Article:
This weekend, Futurism got exclusive access to a closed-door roundtable on the global governance of AI. The event was organized by the AI Initiative from the Future Society at Harvard Kennedy and H.E. Omar bin Sultan Al Olama, the UAE’s Minister of State for Artificial Intelligence. With over 50 of the world’s foremost thinkers, leaders, and practitioners of AI in attendance, the conversation was—to be cliché—a hotbed for debate.
These thought leaders convened with the goal of developing a roadmap for nations to follow as we transition to future where humans are no longer the only sentient species on the planet.
During one session, which was focused on how to develop rules to govern AI, a panelist opened the discussion by implying that values are universal. As such, his thought ran, there really shouldn’t be problems when trying to develop a set of basic ethics to govern AI. “Ethics is one. Right? There are not ten,” the panelist said. “I mean, no one thinks that killing is a good thing.”
Broad and deep disagreement was instantaneous.
A fellow panelist noted that, while the universality of ethics may exist in theory, it exists only in theory. Reality is far more complex. “Once we start talking about privacy rights, everyone has a very different view,” he noted. And he highlighted how nations value even those things we consider the most basic and fundamental, like human life, differently. “Once we start considering rights for women and minorities, nations don’t agree,” he said.
There was a general consensus regarding this point, and another panelist offered a potential solution, suggesting that one way forward may be developing regional ethics. “If we are adopting the same policies in the West, and then the nations in the East are adopting the same policies, then those nations should come together to reduce redundancies,” she said. “From there, we can find our commonalities.”
Others spoke out, noting that, as long as various players continue to have competing goals — preserving jobs, preserving the economy, optimizing government efficiency, saving the environment, satisfying investors — there is little hope for any consensus. “What do we want to say we actually value?” asked one exasperated man. “Until we make that decision, all of these talks are just B.S.,” he concluded.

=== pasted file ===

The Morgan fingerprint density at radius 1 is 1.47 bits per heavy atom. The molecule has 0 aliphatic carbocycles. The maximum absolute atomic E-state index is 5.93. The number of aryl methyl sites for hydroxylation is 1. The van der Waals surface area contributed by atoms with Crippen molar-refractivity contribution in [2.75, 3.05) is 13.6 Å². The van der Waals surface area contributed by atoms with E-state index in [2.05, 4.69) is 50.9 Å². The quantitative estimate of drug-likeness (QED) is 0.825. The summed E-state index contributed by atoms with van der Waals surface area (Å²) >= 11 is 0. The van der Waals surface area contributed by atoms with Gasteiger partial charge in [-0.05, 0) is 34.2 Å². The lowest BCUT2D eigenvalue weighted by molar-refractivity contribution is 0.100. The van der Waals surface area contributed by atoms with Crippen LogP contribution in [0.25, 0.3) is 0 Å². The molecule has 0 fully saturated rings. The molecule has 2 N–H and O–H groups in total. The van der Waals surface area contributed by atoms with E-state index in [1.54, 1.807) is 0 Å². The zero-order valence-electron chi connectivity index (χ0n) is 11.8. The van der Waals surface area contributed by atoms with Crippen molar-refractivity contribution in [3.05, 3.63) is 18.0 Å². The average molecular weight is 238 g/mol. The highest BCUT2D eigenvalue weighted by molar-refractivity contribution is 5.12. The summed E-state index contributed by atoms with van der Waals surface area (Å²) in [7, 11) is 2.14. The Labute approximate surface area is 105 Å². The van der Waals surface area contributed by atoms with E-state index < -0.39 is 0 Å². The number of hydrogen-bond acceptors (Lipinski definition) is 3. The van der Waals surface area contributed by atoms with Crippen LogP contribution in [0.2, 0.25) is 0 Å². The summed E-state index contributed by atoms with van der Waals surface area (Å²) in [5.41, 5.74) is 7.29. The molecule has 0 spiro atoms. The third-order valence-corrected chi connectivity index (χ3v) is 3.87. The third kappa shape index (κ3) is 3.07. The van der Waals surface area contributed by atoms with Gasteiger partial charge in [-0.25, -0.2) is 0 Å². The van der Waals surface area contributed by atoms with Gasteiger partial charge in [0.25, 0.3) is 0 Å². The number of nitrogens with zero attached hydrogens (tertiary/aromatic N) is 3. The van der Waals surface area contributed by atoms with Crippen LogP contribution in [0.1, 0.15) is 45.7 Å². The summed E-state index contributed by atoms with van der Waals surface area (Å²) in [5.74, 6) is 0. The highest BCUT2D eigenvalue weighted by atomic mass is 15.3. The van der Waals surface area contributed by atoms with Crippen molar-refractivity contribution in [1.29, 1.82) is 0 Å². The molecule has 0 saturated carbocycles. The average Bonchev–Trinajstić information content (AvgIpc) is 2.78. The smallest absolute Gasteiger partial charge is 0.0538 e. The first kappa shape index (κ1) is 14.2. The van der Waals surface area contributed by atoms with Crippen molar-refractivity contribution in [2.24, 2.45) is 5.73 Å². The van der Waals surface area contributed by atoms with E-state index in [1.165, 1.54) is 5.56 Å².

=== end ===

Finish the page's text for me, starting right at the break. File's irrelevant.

The conversation turned to who should lead the regulatory efforts. They couldn’t even agree on this.
“Who is going to lead an international cooperation? Because we have a lot of international organizations,” one man noted as the conversation turned.
“Do we really want to say this is about ‘the world’?” another shot back, asserting that the group had no right to talk about “the world” given that a significant portion of the planet wasn’t represented.”I’m not sure how many people are from the global south. We are blessed with one person from Japan, but we’re mostly all western,” he said.
From there, the conversation spun out. “One global hub isn’t possible at this point,” a panelist said, “What we should be pushing for is just more international cooperation.”
The panelist who had posed the question responded, “So you think there is no need to form one cohesive whole for everything that is going on?”
“I think it would be beneficial in some ways,” the respondent conceded, “but it’s just too early.”
Another who had observed the conversation’s many turns succinctly summed the consensus, stating that we have a long way to go before we can begin speaking in definitive terms about international cooperative efforts. “I’m not sure if we are ready for the global level,” he said. “There’s so much research still being done. We need to solve many things before we come to this traditional standardization.”
The frustration was palpable in both words and countenances. “I think it’s too late for a lot of things, like the governance of people’s data in the States [the United States],” one panelist pointed out. The conversation wound down after this lamentable fact was noted.
Yet, the desire to say something decisive, something that seemed to inspire more hope, was strong. One man spoke up and quietly ventured that some solution may not be that far beyond our reach. “I mean, you can regulate [AI] though. We’ve chosen not to modify human genomes, for example,” he said.
But of course, that’s not entirely true: China does not have strong regulations surrounding gene editing. Already, trials are underway.
If the absence of solutions here surprises you, you likely aren’t too familiar with artificial intelligence or how young this industry truly is. There’s still a lot yet to be determined. In fact, at this point, basically, all we have are questions and problems, which is precisely why this roundtable took place — to begin discussions about clear and tangible goals.
And these conversations, intense as they are, serve as proof that, while we’re short on solutions at the moment, there’s no shortage of interest.
Towards the end of the conversation, one panelist noted this point, a slight hint of hope in his voice. “The number of both technical papers and start-up companies has exploded in recent years,” he offered. “It’s amazing. But we’re still pretty small. We see the same faces at all these conferences. We still have a chance to make solutions.”
Though frustrations abound, and the specifics may still be a bit murky, one thing is clear: if you’re setting out to build the future of AI, there are worse places you could be than in a room with over 50 of the world’s leading minds.